Keeping a close eye (in more ways than one)

I'm pleased to say over the weekend I pretty much mastered control of, which enables us to make live broadcasts from the cameras in the garden. I also ordered a 4-channel Digital Video Recorder from eBay over the weekend, which will allow control, recording and broadcast of 4 cameras simultaneously. I'll leave the full technical details of the set up till a later post. 

There was also plenty of activity from the bee hive. They are obviously multiplying in numbers and the unusually warm weather continues. There were still active bees today at 9pm, even though the light has pretty much gone by then! Mind you, with a field full of (we think) broad beans flowering, who can blame them!?

The other main activity was nursing our less-able-bodied little bee, who my neice Chloe has named Holly. Holly is missing a leg and a wing and has a crooked body - which appears to be the result more of a birth defect rather than an injury. And she is so incredible small (and imperfectly formed) it suggests she may have been premature.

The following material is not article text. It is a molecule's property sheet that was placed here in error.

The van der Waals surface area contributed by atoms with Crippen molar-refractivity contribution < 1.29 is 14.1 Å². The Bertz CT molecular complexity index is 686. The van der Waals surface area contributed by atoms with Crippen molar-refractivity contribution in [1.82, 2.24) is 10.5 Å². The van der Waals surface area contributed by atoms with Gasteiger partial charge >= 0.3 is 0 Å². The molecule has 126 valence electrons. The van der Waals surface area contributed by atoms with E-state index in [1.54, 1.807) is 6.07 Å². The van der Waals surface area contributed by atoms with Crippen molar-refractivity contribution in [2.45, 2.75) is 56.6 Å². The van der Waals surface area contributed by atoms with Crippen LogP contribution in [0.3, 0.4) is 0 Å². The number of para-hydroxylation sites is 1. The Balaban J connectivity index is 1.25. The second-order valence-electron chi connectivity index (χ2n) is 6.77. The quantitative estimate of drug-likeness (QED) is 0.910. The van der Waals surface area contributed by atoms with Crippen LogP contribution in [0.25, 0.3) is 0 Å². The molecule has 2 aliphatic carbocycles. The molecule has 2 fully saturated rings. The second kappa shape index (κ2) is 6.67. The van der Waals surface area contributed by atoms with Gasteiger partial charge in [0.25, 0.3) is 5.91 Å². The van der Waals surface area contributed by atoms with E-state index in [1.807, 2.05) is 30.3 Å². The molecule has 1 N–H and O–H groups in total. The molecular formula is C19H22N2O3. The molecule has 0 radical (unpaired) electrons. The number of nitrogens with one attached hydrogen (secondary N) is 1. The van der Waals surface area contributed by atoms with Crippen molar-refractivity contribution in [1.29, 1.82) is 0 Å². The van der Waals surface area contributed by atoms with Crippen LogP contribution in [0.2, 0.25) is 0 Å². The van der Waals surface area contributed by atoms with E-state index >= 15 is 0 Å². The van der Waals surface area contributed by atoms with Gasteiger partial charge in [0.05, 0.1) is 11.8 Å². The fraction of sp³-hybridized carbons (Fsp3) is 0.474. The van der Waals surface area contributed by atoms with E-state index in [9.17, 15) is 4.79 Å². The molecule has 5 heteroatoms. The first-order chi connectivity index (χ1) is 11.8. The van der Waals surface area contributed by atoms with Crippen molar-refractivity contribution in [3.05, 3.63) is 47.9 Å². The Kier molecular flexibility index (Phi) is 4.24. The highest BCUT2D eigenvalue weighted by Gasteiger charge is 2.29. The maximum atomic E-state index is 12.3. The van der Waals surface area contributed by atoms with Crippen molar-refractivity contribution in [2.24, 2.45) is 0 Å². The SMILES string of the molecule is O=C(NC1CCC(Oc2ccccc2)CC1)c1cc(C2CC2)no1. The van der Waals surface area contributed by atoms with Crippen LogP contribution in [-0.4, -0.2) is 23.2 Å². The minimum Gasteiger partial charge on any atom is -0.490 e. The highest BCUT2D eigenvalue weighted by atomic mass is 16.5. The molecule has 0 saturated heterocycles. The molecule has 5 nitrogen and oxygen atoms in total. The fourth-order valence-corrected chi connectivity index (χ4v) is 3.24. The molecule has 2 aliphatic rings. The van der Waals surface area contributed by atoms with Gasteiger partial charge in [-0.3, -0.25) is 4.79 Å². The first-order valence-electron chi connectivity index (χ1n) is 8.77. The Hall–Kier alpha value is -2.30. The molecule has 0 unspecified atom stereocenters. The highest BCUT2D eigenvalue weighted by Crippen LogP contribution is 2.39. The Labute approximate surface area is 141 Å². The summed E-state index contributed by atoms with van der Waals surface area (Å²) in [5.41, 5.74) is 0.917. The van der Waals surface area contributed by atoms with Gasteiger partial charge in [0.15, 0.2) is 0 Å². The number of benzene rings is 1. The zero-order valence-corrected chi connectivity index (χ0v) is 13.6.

After several attempts to put her back in the hive and finding her crawling on the ground outside (and looking increasingly dishevelled) we decided that was a bad thing - she could barely walk and was probably getting trampled inside the nest; and probably having difficulty feeding. 

So now, she is in our high dependency ward - an ice cream tub!

Holly's high-dependency ward

She has flowers and moss and honey water and pollen - which is pretty much all she needs. And lots of space. We keep her indoors overnight for warmth but put her back on top of the nest during the day (in her tub). There's not much else we can do except give her the least traumatic life we can, given that she is unable to fulfil her natural role. It gives us a chance to study her too and I have been able to take some macro photographs. 

Holly, starting to regain some strength